A general strike threatens to bring large areas of Catalonia to a standstill, following the Spanish region’s disputed referendum.
The strike was called by Catalan trade unions and associations due to “the grave violation of rights and freedoms” seen during Sunday’s ballot.
Madrid had deemed the referendum illegal. However, more than 2.2m people reportedly voted in spite of this.
But hundreds were hurt as Spanish police tried to stop it going ahead.
Some of the officers ordered to prevent people casting their vote were seen firing rubber bullets, storming into polling stations and pulling women by their hair.
Thirty-three police officers were injured on Sunday, Catalan medical officials said.
Tuesday’s strike, a reaction to the violence, will see public transport, schools and clinics in Catalonia closed for the day.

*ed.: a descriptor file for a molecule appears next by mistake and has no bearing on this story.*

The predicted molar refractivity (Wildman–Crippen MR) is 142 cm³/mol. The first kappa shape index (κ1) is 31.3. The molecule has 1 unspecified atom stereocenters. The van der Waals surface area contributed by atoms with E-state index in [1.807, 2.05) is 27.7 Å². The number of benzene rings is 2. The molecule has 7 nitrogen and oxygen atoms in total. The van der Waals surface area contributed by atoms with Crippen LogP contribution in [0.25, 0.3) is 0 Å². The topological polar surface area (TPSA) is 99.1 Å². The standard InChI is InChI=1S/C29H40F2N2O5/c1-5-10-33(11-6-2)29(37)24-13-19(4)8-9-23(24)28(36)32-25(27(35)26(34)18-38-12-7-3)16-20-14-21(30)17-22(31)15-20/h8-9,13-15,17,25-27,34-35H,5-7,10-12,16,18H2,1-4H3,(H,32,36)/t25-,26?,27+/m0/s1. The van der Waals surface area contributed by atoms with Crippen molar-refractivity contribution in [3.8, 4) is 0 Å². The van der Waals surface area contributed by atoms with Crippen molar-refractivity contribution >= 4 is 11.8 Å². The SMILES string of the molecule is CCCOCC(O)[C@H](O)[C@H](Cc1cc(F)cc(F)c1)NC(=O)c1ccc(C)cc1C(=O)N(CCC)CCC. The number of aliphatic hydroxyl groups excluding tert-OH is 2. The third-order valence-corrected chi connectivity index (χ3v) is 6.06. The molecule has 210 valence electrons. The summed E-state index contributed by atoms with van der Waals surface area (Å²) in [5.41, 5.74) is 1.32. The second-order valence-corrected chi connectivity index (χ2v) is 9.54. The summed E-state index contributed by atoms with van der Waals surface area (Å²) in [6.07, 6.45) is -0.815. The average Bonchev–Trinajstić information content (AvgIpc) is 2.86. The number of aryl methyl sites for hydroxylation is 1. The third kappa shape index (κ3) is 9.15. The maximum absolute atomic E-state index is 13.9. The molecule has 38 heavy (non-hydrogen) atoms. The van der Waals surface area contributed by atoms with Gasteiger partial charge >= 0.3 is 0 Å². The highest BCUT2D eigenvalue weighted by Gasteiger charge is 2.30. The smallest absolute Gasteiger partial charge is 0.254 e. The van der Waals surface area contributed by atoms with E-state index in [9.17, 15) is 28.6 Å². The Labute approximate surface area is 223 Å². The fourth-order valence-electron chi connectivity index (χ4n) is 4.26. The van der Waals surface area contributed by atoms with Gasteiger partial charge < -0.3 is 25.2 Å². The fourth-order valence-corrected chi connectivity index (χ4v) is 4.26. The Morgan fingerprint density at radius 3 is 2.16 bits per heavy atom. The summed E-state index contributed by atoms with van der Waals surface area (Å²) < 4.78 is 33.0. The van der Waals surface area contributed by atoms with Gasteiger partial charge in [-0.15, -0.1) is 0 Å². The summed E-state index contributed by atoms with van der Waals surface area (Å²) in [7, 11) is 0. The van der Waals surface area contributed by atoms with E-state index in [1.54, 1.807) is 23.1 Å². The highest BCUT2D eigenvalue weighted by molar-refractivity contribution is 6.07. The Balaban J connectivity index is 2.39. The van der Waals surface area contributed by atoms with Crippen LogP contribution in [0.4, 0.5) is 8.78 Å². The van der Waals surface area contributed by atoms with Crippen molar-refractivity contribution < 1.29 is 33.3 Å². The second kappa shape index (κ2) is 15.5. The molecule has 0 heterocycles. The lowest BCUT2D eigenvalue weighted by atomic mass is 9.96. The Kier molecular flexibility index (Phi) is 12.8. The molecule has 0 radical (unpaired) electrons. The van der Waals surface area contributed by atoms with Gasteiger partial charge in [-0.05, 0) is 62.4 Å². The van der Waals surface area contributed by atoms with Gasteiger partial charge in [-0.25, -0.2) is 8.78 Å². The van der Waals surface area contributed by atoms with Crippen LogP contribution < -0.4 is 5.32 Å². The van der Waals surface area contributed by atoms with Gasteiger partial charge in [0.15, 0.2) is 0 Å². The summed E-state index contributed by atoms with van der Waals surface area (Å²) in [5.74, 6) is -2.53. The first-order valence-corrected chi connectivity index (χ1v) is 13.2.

Barcelona’s famous football team is also expected to go on strike, although it is not due to play a match, as are the city’s public universities and contemporary art museum.
Catalan rage: Separatism or populism?
By Europe Editor Katya Adler
It would be wrong to interpret the anger and anguish so palpable in Catalonia right now as an expression of political unity. Catalans are as divided as ever on the question of independence.
What unites them today is a seething fury and resentment at the heavy-handedness of the Spanish government, represented by Prime Minister Mariano Rajoy, with what Catalans perceive as his Madrid-centric arrogance, brutishness and disregard for the rights of individuals.
This is far less about separatism than populism. Anti-establishment, nationalist…